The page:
Five Ways To Enhance The College Football Playoff
There has to be a better way to crown a champion.
CFP change is needed.
This post originally appeared on Trojans Wire. Check their site for USC coverage.
The College Football Playoff once again featured made-for-TV matchups with heavyweight programs… and it once again delivered a series of games which weren’t particularly close and didn’t capture the public’s imagination.
The Ohio State-Alabama national championship game was the least-watched national championship game of either the College Football Playoff era or the Bowl Championship Series era. A total of 18.7 million viewers watched the Buckeyes get blasted by the Crimson Tide.
The previous low for total viewership in a BCS or playoff championship game was the 2005 Orange Bowl, when USC’s second-quarter blitzkrieg against Oklahoma caused Americans to turn off their sets before halftime. A total of 21.4 million viewers tuned into that game.
As a point of comparison, last year’s championship game between Clemson and LSU drew 25.6 million viewers. That puts Ohio State-Alabama roughly seven million viewers below Clemson-LSU. Given Ohio State’s national brand, and given the reality that Ohio State’s presence made this year’s championship game an intersectional clash with representation from multiple regions, that’s an eye-opener. It wasn’t an all-South affair. That ostensibly should have boosted the ratings for this game.
Instead, numbers plummeted.
Many are saying the dominance of college football by a small and select — and unchanging — group of teams is killing interest in the sport. I personally have my own very specific views on the matter of how we improve college football’s postseason, but if we are going to consider ways of enhancing the College Football Playoff — and not trying other structures or plans — I have ideas on that subject as well.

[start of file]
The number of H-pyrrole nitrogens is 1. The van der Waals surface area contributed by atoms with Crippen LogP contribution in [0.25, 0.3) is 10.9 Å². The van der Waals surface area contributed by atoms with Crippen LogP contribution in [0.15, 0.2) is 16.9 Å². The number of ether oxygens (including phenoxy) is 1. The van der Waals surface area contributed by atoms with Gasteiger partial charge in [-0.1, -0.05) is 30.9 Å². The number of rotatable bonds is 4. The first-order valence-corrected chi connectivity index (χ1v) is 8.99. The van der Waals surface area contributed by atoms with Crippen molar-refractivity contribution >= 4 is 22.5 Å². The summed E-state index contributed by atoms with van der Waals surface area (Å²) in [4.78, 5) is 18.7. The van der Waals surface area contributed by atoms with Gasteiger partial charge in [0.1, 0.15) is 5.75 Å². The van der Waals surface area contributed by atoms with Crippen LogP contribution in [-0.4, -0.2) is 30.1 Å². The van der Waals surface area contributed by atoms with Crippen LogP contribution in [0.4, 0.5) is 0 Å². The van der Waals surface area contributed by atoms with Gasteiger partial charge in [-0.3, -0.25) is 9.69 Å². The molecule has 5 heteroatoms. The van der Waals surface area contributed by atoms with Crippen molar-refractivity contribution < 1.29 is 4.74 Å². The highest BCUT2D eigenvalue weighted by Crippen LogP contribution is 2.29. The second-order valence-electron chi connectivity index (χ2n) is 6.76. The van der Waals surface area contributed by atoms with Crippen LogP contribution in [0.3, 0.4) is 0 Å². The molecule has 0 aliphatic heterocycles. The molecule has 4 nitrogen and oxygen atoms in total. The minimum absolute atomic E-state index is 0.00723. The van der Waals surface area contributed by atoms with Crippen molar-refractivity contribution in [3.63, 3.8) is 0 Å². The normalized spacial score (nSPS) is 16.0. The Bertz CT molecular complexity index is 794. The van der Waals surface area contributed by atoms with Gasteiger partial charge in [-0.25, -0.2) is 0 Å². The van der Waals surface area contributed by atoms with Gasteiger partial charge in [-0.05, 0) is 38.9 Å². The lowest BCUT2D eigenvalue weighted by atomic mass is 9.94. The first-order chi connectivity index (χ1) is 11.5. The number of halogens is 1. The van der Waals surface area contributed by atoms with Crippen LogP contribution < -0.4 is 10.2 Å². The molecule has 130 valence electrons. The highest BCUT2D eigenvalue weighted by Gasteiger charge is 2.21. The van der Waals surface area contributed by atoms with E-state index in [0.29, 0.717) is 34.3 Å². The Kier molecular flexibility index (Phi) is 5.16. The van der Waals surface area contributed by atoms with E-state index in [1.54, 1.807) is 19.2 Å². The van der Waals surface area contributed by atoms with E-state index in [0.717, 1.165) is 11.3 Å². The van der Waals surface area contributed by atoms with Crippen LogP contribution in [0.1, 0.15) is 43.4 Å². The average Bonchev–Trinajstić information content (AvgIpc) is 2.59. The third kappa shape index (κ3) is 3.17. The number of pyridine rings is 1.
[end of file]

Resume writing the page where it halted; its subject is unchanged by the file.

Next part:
Let’s look at five ways of enhancing the College Football Playoff, whose contract goes through the 2025 season.
5. MOVE TO 8 TEAMS
This is the move which makes the most sense for anyone who wants to keep the College Football Playoff — instead of moving to a different system — but reform the playoff to make it better.
Give the Cincinnatis and UCFs of the world a chance to play a quarterfinal game. Give them their place at the table. It’s a source of great annoyance and frustration that the same six or seven schools are in the playoff on a regular basis.
Check out these facts: There have been seven College Football Playoffs, meaning that 21 playoff games have been played (three games each season, two semifinals and one title game). Of those 21 games, 17 have been won by just three schools, 14 by only two.
Alabama has won eight playoff games. Clemson has won six. Ohio State has won three.
LSU won two playoff games when winning the 2019 national championship. Oregon won a 2014 semifinal and Georgia won a 2017 semifinal.
Keep in mind, too, that if Alabama and Clemson had been placed in opposite halves of the 2017 College Football Playoff, instead of meeting in the semifinals that season, Georgia might not have won its game, and 15 of 21 playoff games could have been won by just two teams.
Give the Group of Five champion a place at the table. Freshen up the matchups. Extend the reach of the playoff geographically and culturally. Move to eight.
4. ON-CAMPUS QUARTERFINALS
If we are going to ask the top four seeds to play an extra playoff game in order to win the national title, we can at least give them a home game in the quarterfinals. The Group of Five champion gets its spot in a playoff quarterfinal, but the price for that precious postseason bid is a road game against a brand-name team. It’s a reasonable tradeoff.
Having a campus atmosphere for a playoff game would enliven the event and make it less corporate. If we want to make the College Football Playoff better, this seems like another widely popular thing to do.